opinion | The Republican Party says it wants to “protect children,” but not all children

Here are a few things the Republican Party is willing to do to protect children.

The Republican Party — in states like Tennessee, Oklahoma, and Kentucky — is willing to ban or strictly limit the public performance of cross-dressing and other gender-nonconforming behavior.

“This bill gives parents confidence that they can take their children to a public or private show and won’t be blindsided by a sexualized performance,” wrote Jack Johnson, the Tennessee Senate Majority Leader and one of the sponsors of the ban. stands. on Twitter.

“I can’t think of anything good that could come from taking kids and putting them in front of a bunch of grown men dressed like women,” said Gary Stubblefieldan Arkansas senator who wants to enact a similar ban there.

The Republican Party is prepared prohibit or strictly restrict discussion of LGBTQ people and identities in public schools, as well as transgender health care for minors, to protect them from what they say is manipulation and abuse.

“We don’t want parents to mistreat their children,” said Shay Shelnutt, an Alabama state senator whose bill to restrict education and ban healthcare was signed into law last year. “We don’t want to make that an option, because that’s what it is; it is child abuse. This is only to protect children.”

The Republican Party is willing to extend this circle of protection to public school discussions of race and American history—so-called Critical Race Theory—to protect students from guilt, shame, discomfort, and other negative emotions. “Critical race theory is a divisive ideology that threatens to poison the American psyche,” said Dan Bishop, a North Carolina state representative. saidwhen he introduced the Stop CRT Act in 2021. “For the sake of our children’s future, we must stop this attempt to cancel the truth about our founding and our country.”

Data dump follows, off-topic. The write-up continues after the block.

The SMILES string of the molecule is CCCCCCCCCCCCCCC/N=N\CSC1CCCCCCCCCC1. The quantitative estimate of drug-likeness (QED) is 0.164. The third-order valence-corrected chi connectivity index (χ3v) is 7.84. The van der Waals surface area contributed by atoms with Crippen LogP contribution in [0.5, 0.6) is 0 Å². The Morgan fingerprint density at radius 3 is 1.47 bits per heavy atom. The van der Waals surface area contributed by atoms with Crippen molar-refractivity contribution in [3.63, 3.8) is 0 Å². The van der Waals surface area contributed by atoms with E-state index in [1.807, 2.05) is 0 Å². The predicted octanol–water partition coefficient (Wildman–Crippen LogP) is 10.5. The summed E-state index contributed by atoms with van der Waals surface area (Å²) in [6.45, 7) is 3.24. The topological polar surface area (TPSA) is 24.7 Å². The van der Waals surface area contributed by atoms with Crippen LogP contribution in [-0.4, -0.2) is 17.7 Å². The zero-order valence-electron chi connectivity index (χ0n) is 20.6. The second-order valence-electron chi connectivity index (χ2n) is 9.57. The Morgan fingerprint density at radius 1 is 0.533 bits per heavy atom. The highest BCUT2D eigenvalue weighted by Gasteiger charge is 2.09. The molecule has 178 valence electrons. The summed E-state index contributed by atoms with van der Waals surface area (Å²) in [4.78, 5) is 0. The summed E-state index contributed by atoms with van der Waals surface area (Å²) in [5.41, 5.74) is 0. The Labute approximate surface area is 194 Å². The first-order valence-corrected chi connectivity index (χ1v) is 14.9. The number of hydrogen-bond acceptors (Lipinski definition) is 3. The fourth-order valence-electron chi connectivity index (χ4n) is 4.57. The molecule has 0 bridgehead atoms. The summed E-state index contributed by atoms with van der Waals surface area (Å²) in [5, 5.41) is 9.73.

And the Republican Party is willing to strictly restrict or even ban social media, out of concern that platforms like TikTok and Instagram could harm the mental health and well-being of children and adolescents. “We protect our children from drinking, smoking and driving,” said Utah Representative Chris Stewart, who has introduced a bill that would make social media companies legally liable if they dislike children under 16 on their websites and applications. “They can’t drive when they’re 12. We need to protect them from the effects of social media.”

In other words, there is a lot the Republican Party is willing to do to protect children from the rest of the world. But there are limits. There are boundaries that the Republican Party will not cross.

For example, the Republican Party will not support a universal school lunch to protect children from hunger. For example, when Democrats in Minnesota pushed through the measure in the most recent session of the state legislature, one of their Republican colleagues strongly objected. “I have yet to meet a person in Minnesota who says they don’t have access to enough food to eat,” Steve Drazkowski, a state senator, said. said. He, like most Republicans in the legislature, voted against the bill.